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   The local and remote agent can have different algorithms for choosing
   the local preference and type preference values without impacting the
   synchronization between the local and remote checklists.

   The checklist is made up of candidate pairs.  A candidate pair is two
   candidates paired up and given a candidate pair priority as described
   in Section 6.1.2.3 of [RFC8445].  Using the pair priority formula:

        pair priority = 2^32*MIN(G,D) + 2*MAX(G,D) + (G>D?1:0)

   Where G is the candidate priority provided by the controlling agent,
   and D is the candidate priority provided by the controlled agent.
   This ensures that the local and remote checklists are coordinated.

   Even if the two agents have different algorithms for choosing the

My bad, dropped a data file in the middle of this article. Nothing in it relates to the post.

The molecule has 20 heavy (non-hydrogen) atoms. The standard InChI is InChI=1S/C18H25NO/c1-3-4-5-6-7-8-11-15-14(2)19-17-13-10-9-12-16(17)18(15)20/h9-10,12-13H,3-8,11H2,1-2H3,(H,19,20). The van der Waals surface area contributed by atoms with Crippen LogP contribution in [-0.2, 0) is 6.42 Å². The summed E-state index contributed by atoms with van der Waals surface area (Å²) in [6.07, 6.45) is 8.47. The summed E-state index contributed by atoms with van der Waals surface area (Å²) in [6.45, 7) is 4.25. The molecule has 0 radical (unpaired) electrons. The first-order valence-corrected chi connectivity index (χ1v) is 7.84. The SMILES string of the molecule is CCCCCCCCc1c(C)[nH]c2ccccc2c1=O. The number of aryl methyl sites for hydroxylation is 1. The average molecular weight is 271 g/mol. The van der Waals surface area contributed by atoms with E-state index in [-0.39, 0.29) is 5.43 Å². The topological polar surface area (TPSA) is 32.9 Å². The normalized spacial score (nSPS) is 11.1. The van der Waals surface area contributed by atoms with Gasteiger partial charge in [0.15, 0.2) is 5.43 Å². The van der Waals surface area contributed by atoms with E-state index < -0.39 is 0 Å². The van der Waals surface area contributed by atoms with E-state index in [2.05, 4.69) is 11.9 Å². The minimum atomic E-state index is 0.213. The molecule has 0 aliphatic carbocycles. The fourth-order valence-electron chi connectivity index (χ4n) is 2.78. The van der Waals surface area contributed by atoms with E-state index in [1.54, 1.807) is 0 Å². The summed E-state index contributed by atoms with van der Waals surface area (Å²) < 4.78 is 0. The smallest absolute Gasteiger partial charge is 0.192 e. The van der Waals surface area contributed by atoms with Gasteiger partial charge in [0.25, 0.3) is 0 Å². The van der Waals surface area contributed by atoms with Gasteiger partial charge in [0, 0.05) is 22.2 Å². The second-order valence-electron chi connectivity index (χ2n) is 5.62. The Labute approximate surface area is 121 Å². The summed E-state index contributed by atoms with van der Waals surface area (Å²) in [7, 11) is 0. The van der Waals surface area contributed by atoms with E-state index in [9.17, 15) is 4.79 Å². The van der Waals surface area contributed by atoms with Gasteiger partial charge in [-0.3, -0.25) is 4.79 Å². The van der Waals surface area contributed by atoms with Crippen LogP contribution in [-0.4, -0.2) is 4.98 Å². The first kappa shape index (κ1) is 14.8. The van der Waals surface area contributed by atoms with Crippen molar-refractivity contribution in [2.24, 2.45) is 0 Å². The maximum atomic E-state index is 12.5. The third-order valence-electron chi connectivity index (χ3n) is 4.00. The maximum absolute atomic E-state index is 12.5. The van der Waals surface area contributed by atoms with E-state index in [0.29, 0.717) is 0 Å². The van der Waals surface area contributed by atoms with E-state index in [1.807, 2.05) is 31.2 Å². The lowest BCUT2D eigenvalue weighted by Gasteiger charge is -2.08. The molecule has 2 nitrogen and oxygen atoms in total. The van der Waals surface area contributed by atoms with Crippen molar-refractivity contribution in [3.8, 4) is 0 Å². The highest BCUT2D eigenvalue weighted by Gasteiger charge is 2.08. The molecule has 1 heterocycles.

candidate priority value to get an intermingled set of IPv4 and IPv6
   candidates, the resulting checklist, that is a list sorted by the
   pair priority value, will be identical on the two agents.

   The agent that has promoted IPv4 cautiously, i.e., lower IPv4
   candidate priority values compared to the other agent, will influence
   the checklist the most due to (2^32*MIN(G,D)) in the formula.

   These recommendations are backward compatible with the original ICE
   implementation.  The resulting local and remote checklist will still
   be synchronized.

   Dependent of the nomination method in use, the procedures described
   in this document might change what candidate pair ends up as the
   active one.

   A test implementation of an example algorithm is available at
   [ICE_dualstack_imp].

6. IANA Considerations

This document has no IANA actions.

7. Security Considerations

The security considerations described in [RFC8445] are valid. It changes recommended values and describes how an agent could choose those values in a safe way. In Section 3, the agent can prioritize the network interface based on previous network knowledge. This can potentially be unwanted information leakage towards the remote agent.
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8. References

8.1. Normative References